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Molecular orbital theory


Arnav
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A basic doubt in molecular orbital theory.

While writing the electronic configuration of molecular orbital, for example say of Fluorine molecule, which forms a single sigma bond between sp3 orbitals, we start the configuration with sigma1s² orbital.

Does this mean molecular orbital theory considers that when atoms combine, all of their orbitals are fused? Even the ones not participating in the bond? 

Or does it consider that the bond between atoms is not just a result of the bond between valence orbitals, but all of the orbitals of combining atoms?

I have only been introduced to this theory qualitatively, so the questions may seem a bit weird.

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22 hours ago, Arnav said:

A basic doubt in molecular orbital theory.

While writing the electronic configuration of molecular orbital, for example say of Fluorine molecule, which forms a single sigma bond between sp3 orbitals, we start the configuration with sigma1s² orbital.

Does this mean molecular orbital theory considers that when atoms combine, all of their orbitals are fused? Even the ones not participating in the bond? 

Or does it consider that the bond between atoms is not just a result of the bond between valence orbitals, but all of the orbitals of combining atoms?

I have only been introduced to this theory qualitatively, so the questions may seem a bit weird.

You seem to be mixing MO theory with Valence Bond (VB) theory. The concept of hybridisation, e.g. sp3, comes from VB theory, not MO theory.

In MO theory, you would represent F2 as shown in this link: https://www.chemtube3d.com/orbitalsfluorine/

Note that each pair of atomic orbitals combines to give a new pair of MOs and that, in most of these pairs, both the bonding and antibonding MOs are populated with electrons, leading to no net bonding. The overall result is equivalent to a single 2-electron sigma bond.

(I only found this website today. I think it is quite cool. You can click the buttons to see the shape of the electron cloud due to each MO.🙂)

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Yes the University of Liverpool has produced a great site in 'Chemtube'.

And it's free.

+1

I second the distinction beteewn Molecular Orbital theory and Atomic Orbital theory.

It is generally too difficult to derive molecular orbitals from scratch in the same way as for atomic orbitals as there are more than one nuclei involved, maybe very many.

One approach is called the LCAO method or Linear Combination of Atomic Orbitals which involves the fabricattion of atomic orbitals from both (all) participating atoms.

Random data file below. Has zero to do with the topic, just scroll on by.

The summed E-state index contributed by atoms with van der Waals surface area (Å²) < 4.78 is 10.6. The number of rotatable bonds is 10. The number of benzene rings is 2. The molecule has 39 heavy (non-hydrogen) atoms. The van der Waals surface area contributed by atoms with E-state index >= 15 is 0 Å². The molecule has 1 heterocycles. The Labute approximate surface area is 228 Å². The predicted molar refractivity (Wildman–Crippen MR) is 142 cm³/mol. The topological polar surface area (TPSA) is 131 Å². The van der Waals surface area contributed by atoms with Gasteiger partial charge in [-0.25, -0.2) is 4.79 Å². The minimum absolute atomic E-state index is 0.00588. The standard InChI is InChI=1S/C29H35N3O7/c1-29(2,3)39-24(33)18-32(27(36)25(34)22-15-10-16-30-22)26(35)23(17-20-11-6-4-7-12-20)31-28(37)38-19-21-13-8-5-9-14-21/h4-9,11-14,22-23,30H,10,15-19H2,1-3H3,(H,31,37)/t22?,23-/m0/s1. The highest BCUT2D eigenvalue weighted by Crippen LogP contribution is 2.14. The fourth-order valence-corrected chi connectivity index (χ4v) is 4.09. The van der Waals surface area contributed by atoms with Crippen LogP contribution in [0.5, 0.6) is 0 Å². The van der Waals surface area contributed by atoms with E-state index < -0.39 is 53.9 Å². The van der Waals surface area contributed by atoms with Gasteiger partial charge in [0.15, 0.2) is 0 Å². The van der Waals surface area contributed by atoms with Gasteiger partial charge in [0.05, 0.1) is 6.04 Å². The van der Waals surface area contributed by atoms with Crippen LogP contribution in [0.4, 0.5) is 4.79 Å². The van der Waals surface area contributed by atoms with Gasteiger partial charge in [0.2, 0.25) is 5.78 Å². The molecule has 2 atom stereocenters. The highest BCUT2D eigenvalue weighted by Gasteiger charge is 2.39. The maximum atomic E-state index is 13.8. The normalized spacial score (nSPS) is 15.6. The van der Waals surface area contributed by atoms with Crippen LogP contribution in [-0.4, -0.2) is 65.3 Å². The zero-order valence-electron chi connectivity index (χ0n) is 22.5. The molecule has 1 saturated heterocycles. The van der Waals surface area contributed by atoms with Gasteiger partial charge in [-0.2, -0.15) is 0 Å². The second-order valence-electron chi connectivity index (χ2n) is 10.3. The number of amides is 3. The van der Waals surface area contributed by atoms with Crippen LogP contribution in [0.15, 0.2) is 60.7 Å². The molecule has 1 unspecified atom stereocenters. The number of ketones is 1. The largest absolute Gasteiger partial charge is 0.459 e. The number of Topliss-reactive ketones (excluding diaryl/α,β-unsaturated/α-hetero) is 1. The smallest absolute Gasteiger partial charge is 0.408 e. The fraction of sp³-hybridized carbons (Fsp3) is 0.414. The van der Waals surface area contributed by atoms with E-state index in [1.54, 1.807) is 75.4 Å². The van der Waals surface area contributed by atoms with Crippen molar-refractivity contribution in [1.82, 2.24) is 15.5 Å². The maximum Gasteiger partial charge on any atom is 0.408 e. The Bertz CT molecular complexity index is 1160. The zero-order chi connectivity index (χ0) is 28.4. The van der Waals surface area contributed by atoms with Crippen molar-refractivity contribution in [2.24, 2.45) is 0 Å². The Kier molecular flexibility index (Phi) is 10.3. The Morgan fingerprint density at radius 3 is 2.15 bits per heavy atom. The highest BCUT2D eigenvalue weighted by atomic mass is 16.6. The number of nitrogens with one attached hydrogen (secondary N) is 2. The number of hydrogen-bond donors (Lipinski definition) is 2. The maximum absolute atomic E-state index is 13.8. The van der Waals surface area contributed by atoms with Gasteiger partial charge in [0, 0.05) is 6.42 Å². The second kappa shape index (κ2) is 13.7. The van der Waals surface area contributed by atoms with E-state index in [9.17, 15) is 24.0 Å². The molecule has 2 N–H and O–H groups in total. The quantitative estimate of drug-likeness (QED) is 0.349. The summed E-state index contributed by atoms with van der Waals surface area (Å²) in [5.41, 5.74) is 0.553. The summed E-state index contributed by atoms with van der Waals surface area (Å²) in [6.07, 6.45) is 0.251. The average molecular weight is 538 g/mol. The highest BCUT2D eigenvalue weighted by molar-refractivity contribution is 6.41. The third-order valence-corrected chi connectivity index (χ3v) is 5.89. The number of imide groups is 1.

Edited by studiot
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On 8/6/2021 at 11:00 PM, exchemist said:

You seem to be mixing MO theory with Valence Bond (VB) theory. The concept of hybridisation, e.g. sp3, comes from VB theory, not MO theory.

In MO theory, you would represent F2 as shown in this link: https://www.chemtube3d.com/orbitalsfluorine/

Note that each pair of atomic orbitals combines to give a new pair of MOs and that, in most of these pairs, both the bonding and antibonding MOs are populated with electrons, leading to no net bonding. The overall result is equivalent to a single 2-electron sigma bond.

(I only found this website today. I think it is quite cool. You can click the buttons to see the shape of the electron cloud due to each MO.🙂)

Yo man you just cleared my head completely! Thanks! I really confused whether to give up the principles of VBT while studying MOT or not, but thanks to you it's clear now

Will definitely check the website

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2 hours ago, Arnav said:

Yo man you just cleared my head completely! Thanks! I really confused whether to give up the principles of VBT while studying MOT or not, but thanks to you it's clear now

Will definitely check the website

Yes, it's best to think of VB and MO as separate alternative models, each with its strengths and weaknesses. For instance VB gives you more spatial information, for example the idea of electron lone pairs, but has the snag that you have to invoke the rather ropey notion of "resonance" in order to explain the behaviour of some molecules. MO theory is far better at predicting the energy levels, hence spectroscopic and magnetic properties (e. g, the paramagnetism of O₂, which VB fails to predict), and things like the  π- bonding in aromatic rings and other conjugated systems, but it gives you less spatial information.

Edited by exchemist
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